Mr. Hatch, a self-professing gadget lover who is also a ham radio operator and a bread baker, culled from the web a passenger list of Flight 800 before Associated Press posted one on its newswire. On the morning of this month's plane crash in Indonesia, he was again plowing the web for a list: "Any missionaries on board?" he wanted to know.
Like other computer-based enterprises, STN works a lot like the man behind the curtain in The Wizard of Oz. Prodigious output belies scant human resources. A main computer in Mr. Hatch's basement is connected to a server in Chicago. Dispatchers work off home computers that feed into the main computer. One dispatcher, Bob Valesano, is a utility-company retiree who does part of the year's work from his mobile home in Florida. Another, Beth Bretzman, is a housewife and mother who works from her Green Bay kitchen.
Two more church members are in training as dispatchers, but Mr. Hatch confesses that the vision for the service catches slowly. Even with an evolving training center housed in the youth pastor's garage-complete with a dozen donated terminals, an LCD panel attached to an overhead projector, and a projection screen-few members of the church understand the scope of the service performed by the desktop equipment. So Mr. Hatch is patient about the lack of interest at the recent JAARS event. "We aren't the big deal; it's what's going on out there," he says, motioning toward the mission field.
STN subscribers include missionaries representing a cross-section of denominations and agencies. A significant portion are from Wycliffe and its related agencies, since STN began just after the kidnapping of Wycliffe missionary Ray Rising in Colombia, who was released last year after his abduction by guerrillas three years ago. Pastors, missions committees, and growing numbers of journalists-including the editor of a Toronto newspaper and Christian Broadcasting Network-are signed on. The service is free.
Mr. Hatch stopped publishing the number of STN subscribers after it topped 700-to avoid "the braggart factor," he says, and because he's actually a little disappointed. Growth, he says, is steady if not heady.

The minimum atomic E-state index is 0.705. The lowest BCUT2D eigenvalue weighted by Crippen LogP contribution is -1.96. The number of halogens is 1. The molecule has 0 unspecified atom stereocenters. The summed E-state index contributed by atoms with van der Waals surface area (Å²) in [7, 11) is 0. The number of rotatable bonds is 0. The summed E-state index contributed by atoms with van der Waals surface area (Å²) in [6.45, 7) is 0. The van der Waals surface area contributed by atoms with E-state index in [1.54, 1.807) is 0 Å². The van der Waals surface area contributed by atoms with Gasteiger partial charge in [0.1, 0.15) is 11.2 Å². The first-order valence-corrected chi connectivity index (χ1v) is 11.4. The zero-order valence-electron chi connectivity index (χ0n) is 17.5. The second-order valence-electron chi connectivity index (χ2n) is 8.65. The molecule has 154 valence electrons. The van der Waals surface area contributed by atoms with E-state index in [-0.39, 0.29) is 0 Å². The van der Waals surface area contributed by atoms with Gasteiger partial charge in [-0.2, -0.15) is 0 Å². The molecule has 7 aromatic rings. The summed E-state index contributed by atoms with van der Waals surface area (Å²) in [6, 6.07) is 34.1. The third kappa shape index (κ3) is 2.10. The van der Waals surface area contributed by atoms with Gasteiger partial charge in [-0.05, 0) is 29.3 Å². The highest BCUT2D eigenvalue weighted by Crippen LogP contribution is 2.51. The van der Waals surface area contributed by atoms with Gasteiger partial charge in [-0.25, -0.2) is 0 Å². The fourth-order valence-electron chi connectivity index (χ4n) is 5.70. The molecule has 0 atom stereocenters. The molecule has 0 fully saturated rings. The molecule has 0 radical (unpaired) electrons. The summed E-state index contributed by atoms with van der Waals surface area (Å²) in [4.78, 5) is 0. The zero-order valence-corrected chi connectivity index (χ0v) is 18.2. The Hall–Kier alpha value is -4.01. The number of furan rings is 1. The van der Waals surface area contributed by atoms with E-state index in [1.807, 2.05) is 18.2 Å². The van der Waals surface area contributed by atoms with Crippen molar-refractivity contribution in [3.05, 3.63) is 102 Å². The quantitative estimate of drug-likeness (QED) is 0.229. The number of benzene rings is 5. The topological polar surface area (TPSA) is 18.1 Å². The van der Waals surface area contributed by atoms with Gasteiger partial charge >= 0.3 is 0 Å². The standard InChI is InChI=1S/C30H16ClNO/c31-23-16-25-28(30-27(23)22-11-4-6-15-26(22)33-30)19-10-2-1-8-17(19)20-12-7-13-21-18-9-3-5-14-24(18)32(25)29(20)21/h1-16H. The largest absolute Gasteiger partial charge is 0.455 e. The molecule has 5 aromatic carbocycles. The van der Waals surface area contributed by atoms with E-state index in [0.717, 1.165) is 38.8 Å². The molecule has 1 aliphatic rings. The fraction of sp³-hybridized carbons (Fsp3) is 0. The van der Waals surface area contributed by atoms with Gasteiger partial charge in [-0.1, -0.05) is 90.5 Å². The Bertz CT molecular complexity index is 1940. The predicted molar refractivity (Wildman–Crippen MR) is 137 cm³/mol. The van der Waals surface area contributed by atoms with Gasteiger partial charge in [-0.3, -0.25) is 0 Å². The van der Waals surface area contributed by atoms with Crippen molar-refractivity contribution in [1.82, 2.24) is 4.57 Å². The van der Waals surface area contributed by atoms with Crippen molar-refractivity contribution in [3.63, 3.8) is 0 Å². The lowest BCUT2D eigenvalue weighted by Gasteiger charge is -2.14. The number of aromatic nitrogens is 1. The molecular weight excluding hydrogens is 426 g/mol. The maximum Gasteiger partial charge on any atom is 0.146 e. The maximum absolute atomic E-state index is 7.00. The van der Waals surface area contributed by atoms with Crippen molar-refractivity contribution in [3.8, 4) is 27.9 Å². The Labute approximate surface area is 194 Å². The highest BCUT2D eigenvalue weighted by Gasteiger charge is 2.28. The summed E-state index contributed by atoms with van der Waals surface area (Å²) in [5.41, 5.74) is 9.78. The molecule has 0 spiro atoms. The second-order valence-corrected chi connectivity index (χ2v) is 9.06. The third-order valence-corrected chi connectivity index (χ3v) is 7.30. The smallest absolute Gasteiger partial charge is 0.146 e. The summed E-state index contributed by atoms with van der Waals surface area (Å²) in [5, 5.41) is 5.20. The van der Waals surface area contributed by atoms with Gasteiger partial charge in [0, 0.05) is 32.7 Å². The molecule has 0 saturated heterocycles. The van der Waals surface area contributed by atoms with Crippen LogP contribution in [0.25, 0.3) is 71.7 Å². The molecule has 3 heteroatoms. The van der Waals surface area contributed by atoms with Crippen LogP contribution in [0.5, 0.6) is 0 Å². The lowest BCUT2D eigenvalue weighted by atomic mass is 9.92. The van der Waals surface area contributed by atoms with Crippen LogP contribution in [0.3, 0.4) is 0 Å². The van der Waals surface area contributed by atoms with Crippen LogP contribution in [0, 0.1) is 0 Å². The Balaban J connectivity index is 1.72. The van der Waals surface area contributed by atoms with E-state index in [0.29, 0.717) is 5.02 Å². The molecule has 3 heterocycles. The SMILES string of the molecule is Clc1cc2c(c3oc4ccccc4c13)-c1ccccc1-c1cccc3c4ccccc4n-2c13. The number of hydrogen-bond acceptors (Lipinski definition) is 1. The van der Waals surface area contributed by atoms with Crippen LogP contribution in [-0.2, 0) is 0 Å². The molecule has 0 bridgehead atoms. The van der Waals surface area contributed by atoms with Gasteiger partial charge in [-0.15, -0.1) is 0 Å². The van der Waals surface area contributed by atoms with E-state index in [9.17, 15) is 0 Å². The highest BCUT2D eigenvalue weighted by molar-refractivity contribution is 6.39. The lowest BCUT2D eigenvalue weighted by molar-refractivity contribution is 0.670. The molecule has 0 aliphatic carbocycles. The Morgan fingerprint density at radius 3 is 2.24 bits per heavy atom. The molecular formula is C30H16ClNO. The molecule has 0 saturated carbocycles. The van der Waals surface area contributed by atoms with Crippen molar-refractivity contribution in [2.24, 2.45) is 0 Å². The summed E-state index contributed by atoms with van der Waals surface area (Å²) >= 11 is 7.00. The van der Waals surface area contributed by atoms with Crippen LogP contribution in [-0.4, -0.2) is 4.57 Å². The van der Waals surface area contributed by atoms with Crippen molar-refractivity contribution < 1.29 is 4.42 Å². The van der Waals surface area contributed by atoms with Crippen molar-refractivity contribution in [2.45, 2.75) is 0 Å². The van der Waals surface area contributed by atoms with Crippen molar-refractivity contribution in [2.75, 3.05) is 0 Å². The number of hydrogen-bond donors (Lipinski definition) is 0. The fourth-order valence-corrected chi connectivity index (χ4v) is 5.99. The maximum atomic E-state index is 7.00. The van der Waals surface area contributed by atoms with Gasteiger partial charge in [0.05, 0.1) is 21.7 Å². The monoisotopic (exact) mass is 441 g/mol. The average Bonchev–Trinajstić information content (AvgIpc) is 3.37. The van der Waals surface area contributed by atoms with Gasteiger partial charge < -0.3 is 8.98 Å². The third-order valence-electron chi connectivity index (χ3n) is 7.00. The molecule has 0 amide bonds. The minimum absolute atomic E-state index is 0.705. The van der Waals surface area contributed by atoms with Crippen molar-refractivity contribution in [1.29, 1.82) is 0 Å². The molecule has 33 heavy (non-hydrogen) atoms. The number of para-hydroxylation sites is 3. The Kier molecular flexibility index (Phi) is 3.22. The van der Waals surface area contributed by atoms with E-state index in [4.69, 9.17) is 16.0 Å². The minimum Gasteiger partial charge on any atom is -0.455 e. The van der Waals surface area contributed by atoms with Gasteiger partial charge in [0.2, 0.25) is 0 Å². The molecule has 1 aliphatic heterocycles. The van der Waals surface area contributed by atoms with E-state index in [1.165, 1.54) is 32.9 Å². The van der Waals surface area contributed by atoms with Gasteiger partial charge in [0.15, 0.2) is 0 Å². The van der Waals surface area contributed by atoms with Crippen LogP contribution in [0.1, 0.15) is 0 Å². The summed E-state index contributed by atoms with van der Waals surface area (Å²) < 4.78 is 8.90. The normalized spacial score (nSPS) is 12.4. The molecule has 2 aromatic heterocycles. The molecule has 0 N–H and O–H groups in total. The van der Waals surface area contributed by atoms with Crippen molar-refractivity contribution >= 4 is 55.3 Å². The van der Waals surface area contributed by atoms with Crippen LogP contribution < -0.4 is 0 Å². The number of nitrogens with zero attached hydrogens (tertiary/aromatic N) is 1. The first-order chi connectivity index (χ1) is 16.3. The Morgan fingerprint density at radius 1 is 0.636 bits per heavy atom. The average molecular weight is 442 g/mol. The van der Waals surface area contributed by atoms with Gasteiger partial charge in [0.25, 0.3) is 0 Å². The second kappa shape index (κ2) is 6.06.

Other services also report incremental growth while acknowledging that many computer-savvy Christians have yet to catch on to the practical advantages of real-time contact with servants in far-away places.
Mae Robinson was converted to the cause about the time STN began. At a local missions conference, the Oostburg, Wis., resident picked up prayer cards for 80 missionaries and vowed to start writing to and praying for them. She began the vocation with long-hand letters and an extensive collection of manila folders, but found that eventually she was sending mostly postcards. Now, she says, 60 percent of her subjects have e-mail accounts, and her correspondence with them takes more the form of conversation.
"They can send me a prayer request for that day, I can read it and pray for them in real time, and sometimes hear from them about God's answer the same day," she said.
Mr. Hatch is keen on the growth of mission-mindedness through computer access, but cautious about all its forms. Most networks are "unmoderated," which means that if anyone posts a message, everyone on the list gets it. This, he says, can lead to the rapid spread of misinformation and can put missionaries in danger. Dispatchers for STN are trained and tested in filtering what comes in. Requests for money are automatically returned. Names and places are removed if there are questions of safety. And dispatchers are asked to develop a sixth sense about fakes.
Mr. Hatch recently tested the dispatchers with an urgent e-mail message from the Philippines. It reported a Catholic church "under siege" by street rioters and a heavy toll of injuries. "'Under siege' is strong terminology," he said, and it tipped him off. After checking wire services and with other missionaries in Manila, he concluded it was a fraud. The other dispatchers caught on, too, a reminder that even the wonders of computing need to be covered with common sense.